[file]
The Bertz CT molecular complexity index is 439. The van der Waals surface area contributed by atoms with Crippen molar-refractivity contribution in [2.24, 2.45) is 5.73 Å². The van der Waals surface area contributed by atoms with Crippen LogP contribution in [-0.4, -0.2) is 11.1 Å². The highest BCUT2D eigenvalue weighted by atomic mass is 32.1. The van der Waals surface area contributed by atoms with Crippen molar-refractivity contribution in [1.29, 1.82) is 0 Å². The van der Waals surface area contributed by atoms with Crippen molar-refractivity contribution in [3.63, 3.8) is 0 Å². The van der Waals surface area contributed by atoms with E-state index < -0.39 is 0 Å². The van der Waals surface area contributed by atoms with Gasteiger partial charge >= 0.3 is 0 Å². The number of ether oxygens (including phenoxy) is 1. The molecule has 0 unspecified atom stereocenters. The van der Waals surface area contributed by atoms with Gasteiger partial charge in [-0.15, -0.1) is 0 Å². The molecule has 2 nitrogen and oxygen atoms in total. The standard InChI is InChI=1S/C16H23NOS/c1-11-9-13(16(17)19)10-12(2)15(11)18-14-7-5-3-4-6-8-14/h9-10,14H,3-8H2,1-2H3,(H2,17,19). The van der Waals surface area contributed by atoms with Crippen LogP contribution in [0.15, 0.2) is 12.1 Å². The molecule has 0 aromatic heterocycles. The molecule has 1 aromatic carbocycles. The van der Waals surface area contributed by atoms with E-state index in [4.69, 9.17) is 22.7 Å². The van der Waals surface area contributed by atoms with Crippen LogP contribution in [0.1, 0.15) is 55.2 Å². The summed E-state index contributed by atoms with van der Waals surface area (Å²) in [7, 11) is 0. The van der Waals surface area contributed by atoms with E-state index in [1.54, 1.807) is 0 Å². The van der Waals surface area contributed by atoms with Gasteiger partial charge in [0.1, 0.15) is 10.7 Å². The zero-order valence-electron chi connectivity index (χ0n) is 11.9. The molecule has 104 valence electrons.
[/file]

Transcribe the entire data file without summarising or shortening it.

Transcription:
The Bertz CT molecular complexity index is 439. The van der Waals surface area contributed by atoms with Crippen molar-refractivity contribution in [2.24, 2.45) is 5.73 Å². The van der Waals surface area contributed by atoms with Crippen LogP contribution in [-0.4, -0.2) is 11.1 Å². The highest BCUT2D eigenvalue weighted by atomic mass is 32.1. The van der Waals surface area contributed by atoms with Crippen molar-refractivity contribution in [1.29, 1.82) is 0 Å². The van der Waals surface area contributed by atoms with Crippen molar-refractivity contribution in [3.63, 3.8) is 0 Å². The van der Waals surface area contributed by atoms with E-state index < -0.39 is 0 Å². The van der Waals surface area contributed by atoms with Gasteiger partial charge >= 0.3 is 0 Å². The number of ether oxygens (including phenoxy) is 1. The molecule has 0 unspecified atom stereocenters. The van der Waals surface area contributed by atoms with Gasteiger partial charge in [-0.15, -0.1) is 0 Å². The molecule has 2 nitrogen and oxygen atoms in total. The standard InChI is InChI=1S/C16H23NOS/c1-11-9-13(16(17)19)10-12(2)15(11)18-14-7-5-3-4-6-8-14/h9-10,14H,3-8H2,1-2H3,(H2,17,19). The van der Waals surface area contributed by atoms with Crippen LogP contribution in [0.15, 0.2) is 12.1 Å². The molecule has 0 aromatic heterocycles. The molecule has 1 aromatic carbocycles. The van der Waals surface area contributed by atoms with E-state index in [4.69, 9.17) is 22.7 Å². The van der Waals surface area contributed by atoms with Crippen LogP contribution in [0.1, 0.15) is 55.2 Å². The summed E-state index contributed by atoms with van der Waals surface area (Å²) in [7, 11) is 0. The van der Waals surface area contributed by atoms with E-state index in [1.54, 1.807) is 0 Å². The van der Waals surface area contributed by atoms with Gasteiger partial charge in [0.1, 0.15) is 10.7 Å². The zero-order valence-electron chi connectivity index (χ0n) is 11.9. The molecule has 104 valence electrons.